If I haven’t spammed the Internet enough, my very own quote is in an AP article! Discussing mostly the phenomenon of Cupcake Camp, I had participated with a friend in baking our mojito twist cupcakes.

Because it was through AP, it was published throughout the world in Vancouver, San Francisco, msnbc, etc.

How did the writer decide to write about you?

While setting up, the writer came up to us and started asking us questions about our cupcakes. In fact, our presentation was something to really look at. I didn’t read that detail that a single cupcake was judged on its own and thought that the entire presentation would work. I had brainstormed the weeks before finally concluding that a giant martini glass would do well to showcase mojito cupcakes. We filled the bottom of the glass with frosting and put toothpicks through the mini cupcakes to make it seem like an olive.

And I spoke in my own jennism way. In my super self-conscious, easily guilt-tripped way, I was quoted saying, “Last time I think we ate a lot of cupcakes. So, we wanted to kind of off-load that guilt.”

Maybe it was cute? I am not sure.

Are you a web designer?

No. Although I am amused by the misnomer in the article (I realize that the writer was coerced to be more layperson-friendly), I am usually furious when someone calls me a web designer. I do not develop—I don’t like writing php, css, and html. Web designer to me signifies oh about…10 hours to come up with a web site on the fly. A web designer is also someone who does the work part-time just like how one’s teenage son would do it as a “favor” for his parents’ business.

Are you famous?

Probably not. Apparently even my friends who initially read it didn’t even see my name. One of my friends said, “ew” upon hearing about the concept of cupcake camp. And really can you even remember a single name from an article you have read? I can’t.

What did you learn?

Don’t get yourself photographed which I successfully avoided. The AP camera guy loved taking pictures of the target item fortunately.

It was as if I had read his mind

“Don’t even think about ordering,” I said when he picked up.

“AY! how did you know!” he said in a guilty voice, standing in front of the menu at Taco Bell.

“I know what you’re doing and you need to eat your dessert that is waiting for you here,” I said at the dessert house across the street, sitting at a back table, waiting for him to get something from his car.

“Ok,” he said in a defeated voice and appeared next to me 30 seconds later.

I experienced it and I don’t like it

It just makes sense to me. I don’t have to do what I dislike doing. If someone is willing to do it, then why not?

For instance, calling restaurants to ask about their hours. It’s a simple task, but to me, it speaks energy, dealing with abrasive people, and having to think quickly. A simple task yes, but I hate doing it. If someone else can do it for me, then why not? What am I missing out by not doing it?

Likewise for bigger things. I don’t like moving furniture so I am willing to pay or bribe people to do it for me. And then skills that I don’t have and am not interested in learning. Someone can fix my shoes or cut my hair.

So why am I being pushed to do something that I know that I don’t want to do because I have tried it already. In the end, I want to be a specialist rather than a generalist.

The more times you go, the more times you may get hurt

There’s this Chinese saying that goes When you go up to the mountain too often, you will eventually encounter the tiger.

That is, the more often I do something, the more often I will expose myself to risk. Although mathematics says the chances are the same every single time. Because after all, I have only 1/6 chance in rolling a 6. But the more I roll it, the more likely I will get a 6. At some point.

Ever since I started biking, I almost hate crossing the street with cars around. Biking has taught me that (American) drivers don’t look, don’t like to tell other drivers what they’re doing, and can’t drive in a straight line.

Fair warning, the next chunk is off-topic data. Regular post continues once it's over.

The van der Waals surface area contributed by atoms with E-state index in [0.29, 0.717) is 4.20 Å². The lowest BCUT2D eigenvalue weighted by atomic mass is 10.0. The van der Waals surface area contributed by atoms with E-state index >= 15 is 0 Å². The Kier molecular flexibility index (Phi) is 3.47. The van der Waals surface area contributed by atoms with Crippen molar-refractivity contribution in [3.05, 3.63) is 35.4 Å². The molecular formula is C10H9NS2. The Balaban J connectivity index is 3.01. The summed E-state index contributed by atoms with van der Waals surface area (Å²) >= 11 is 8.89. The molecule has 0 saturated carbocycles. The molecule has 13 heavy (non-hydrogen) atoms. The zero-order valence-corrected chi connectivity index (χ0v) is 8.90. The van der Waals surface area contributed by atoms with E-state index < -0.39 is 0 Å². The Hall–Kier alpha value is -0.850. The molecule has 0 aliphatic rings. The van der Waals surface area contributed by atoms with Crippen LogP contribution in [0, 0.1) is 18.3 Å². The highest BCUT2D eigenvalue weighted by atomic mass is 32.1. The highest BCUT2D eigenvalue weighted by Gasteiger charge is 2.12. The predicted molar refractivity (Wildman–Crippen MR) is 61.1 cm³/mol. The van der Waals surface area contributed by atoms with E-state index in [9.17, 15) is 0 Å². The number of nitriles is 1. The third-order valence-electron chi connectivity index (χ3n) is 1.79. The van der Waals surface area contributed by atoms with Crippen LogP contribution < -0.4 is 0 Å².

When I was taking a bike on the road class, I was at an intersection near Golden Gate Park. The task was to make a right turn into traffic. So I did everything the instructor said. Check for the pulse in traffic. Signal right. Then smoothly merge into the lane.

Unfortunately, being my cautious self, I waited…and waited…and waited…and waited…until the perfect moment. Which took nearly 8 minutes while my classmates behind me visibly gave annoyed sighs. Being good instructors, they praised me for my caution.

The other day as we were in a car turning left from 20th street to South Van Ness, I spotted a guy getting out of a fancy pants car. He was wearing loose clothing. He was meeting a guy in red with a cap pulled back loosely. The guy from the car walked up and threw a punch. I always worry in the back of my mind as I walk up and down 24th to my favorite taquieras, to my favorite ice cream stores, to my friends’ apartment that I may get caught some day.

I don’t stand in front of landmarks

Everyone remembers the horrible slide shows that they would sit through. Where you would see the same people with the same expression in front of different landmarks. When I was younger and traveled with my parents, that was the kind of photos we took with a film camera. Those photos would be developed and put into an album never to be seen again.

I remembered once when we visited Boston that my mom insisted on taking a picture with a statue at the Harvard campus. I was embarrassed. It was the same posture and expression she had at everything else we had taken picture of during the tour. It was dull, boring, and mundane.

When I got my own digital camera in college, I resolved never to do the same. Every picture has a purpose. With the advent of distributed pictures easily accessible on the Internet, was there any reason to take a picture of something that we can easily find…a better shot on the web?

While in Hong Kong, I hated taking pictures like these, but I could tell my aunt was not used to my liberal, creative ways of photo-taking (and would the Chin Lin Nunneries be ok with my sudden creativity?)

Chin Lin Nunnery

In front of the Hong Kong Peninsula

There is a reason why Toad is in my pictures. There is no point in taking a picture unless I can truly make it mine. If I take the same shot as someone else, it’s a waste of digital space. Especially with my canon powershot elph that’s struggling behind the times.